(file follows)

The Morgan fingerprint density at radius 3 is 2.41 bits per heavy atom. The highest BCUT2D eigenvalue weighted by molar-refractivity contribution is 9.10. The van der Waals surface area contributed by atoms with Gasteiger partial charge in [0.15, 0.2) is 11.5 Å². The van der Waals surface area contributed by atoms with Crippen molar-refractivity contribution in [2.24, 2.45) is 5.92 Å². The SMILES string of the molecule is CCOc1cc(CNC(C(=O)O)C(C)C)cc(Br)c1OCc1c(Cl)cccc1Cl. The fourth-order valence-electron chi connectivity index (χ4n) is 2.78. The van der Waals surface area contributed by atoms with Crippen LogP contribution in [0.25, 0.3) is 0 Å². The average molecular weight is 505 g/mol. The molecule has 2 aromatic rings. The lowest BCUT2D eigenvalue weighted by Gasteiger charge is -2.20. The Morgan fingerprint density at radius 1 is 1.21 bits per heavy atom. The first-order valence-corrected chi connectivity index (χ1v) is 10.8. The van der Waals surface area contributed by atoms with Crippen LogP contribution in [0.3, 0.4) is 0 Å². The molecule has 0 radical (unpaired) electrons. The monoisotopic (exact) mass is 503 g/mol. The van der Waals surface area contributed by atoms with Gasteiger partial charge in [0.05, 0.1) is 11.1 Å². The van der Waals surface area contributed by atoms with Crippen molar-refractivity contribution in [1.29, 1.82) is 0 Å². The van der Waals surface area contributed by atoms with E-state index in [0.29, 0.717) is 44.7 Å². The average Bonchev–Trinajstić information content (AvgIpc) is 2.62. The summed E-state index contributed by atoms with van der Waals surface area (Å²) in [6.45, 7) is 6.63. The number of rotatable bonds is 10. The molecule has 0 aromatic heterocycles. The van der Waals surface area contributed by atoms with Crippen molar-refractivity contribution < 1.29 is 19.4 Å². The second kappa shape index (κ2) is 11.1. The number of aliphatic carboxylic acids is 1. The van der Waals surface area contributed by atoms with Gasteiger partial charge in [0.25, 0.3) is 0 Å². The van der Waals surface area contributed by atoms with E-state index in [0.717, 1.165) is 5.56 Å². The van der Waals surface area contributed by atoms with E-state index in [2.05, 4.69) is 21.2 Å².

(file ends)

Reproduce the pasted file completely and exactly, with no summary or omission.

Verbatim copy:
The Morgan fingerprint density at radius 3 is 2.41 bits per heavy atom. The highest BCUT2D eigenvalue weighted by molar-refractivity contribution is 9.10. The van der Waals surface area contributed by atoms with Gasteiger partial charge in [0.15, 0.2) is 11.5 Å². The van der Waals surface area contributed by atoms with Crippen molar-refractivity contribution in [2.24, 2.45) is 5.92 Å². The SMILES string of the molecule is CCOc1cc(CNC(C(=O)O)C(C)C)cc(Br)c1OCc1c(Cl)cccc1Cl. The fourth-order valence-electron chi connectivity index (χ4n) is 2.78. The van der Waals surface area contributed by atoms with Crippen LogP contribution in [0.25, 0.3) is 0 Å². The average molecular weight is 505 g/mol. The molecule has 2 aromatic rings. The lowest BCUT2D eigenvalue weighted by Gasteiger charge is -2.20. The Morgan fingerprint density at radius 1 is 1.21 bits per heavy atom. The first-order valence-corrected chi connectivity index (χ1v) is 10.8. The van der Waals surface area contributed by atoms with Crippen LogP contribution in [0.3, 0.4) is 0 Å². The molecule has 0 radical (unpaired) electrons. The monoisotopic (exact) mass is 503 g/mol. The van der Waals surface area contributed by atoms with Gasteiger partial charge in [0.05, 0.1) is 11.1 Å². The van der Waals surface area contributed by atoms with Crippen molar-refractivity contribution in [1.29, 1.82) is 0 Å². The van der Waals surface area contributed by atoms with E-state index in [0.29, 0.717) is 44.7 Å². The average Bonchev–Trinajstić information content (AvgIpc) is 2.62. The summed E-state index contributed by atoms with van der Waals surface area (Å²) in [6.45, 7) is 6.63. The number of rotatable bonds is 10. The molecule has 0 aromatic heterocycles. The van der Waals surface area contributed by atoms with Crippen molar-refractivity contribution < 1.29 is 19.4 Å². The second kappa shape index (κ2) is 11.1. The number of aliphatic carboxylic acids is 1. The van der Waals surface area contributed by atoms with Gasteiger partial charge in [0.25, 0.3) is 0 Å². The van der Waals surface area contributed by atoms with E-state index in [0.717, 1.165) is 5.56 Å². The van der Waals surface area contributed by atoms with E-state index in [2.05, 4.69) is 21.2 Å².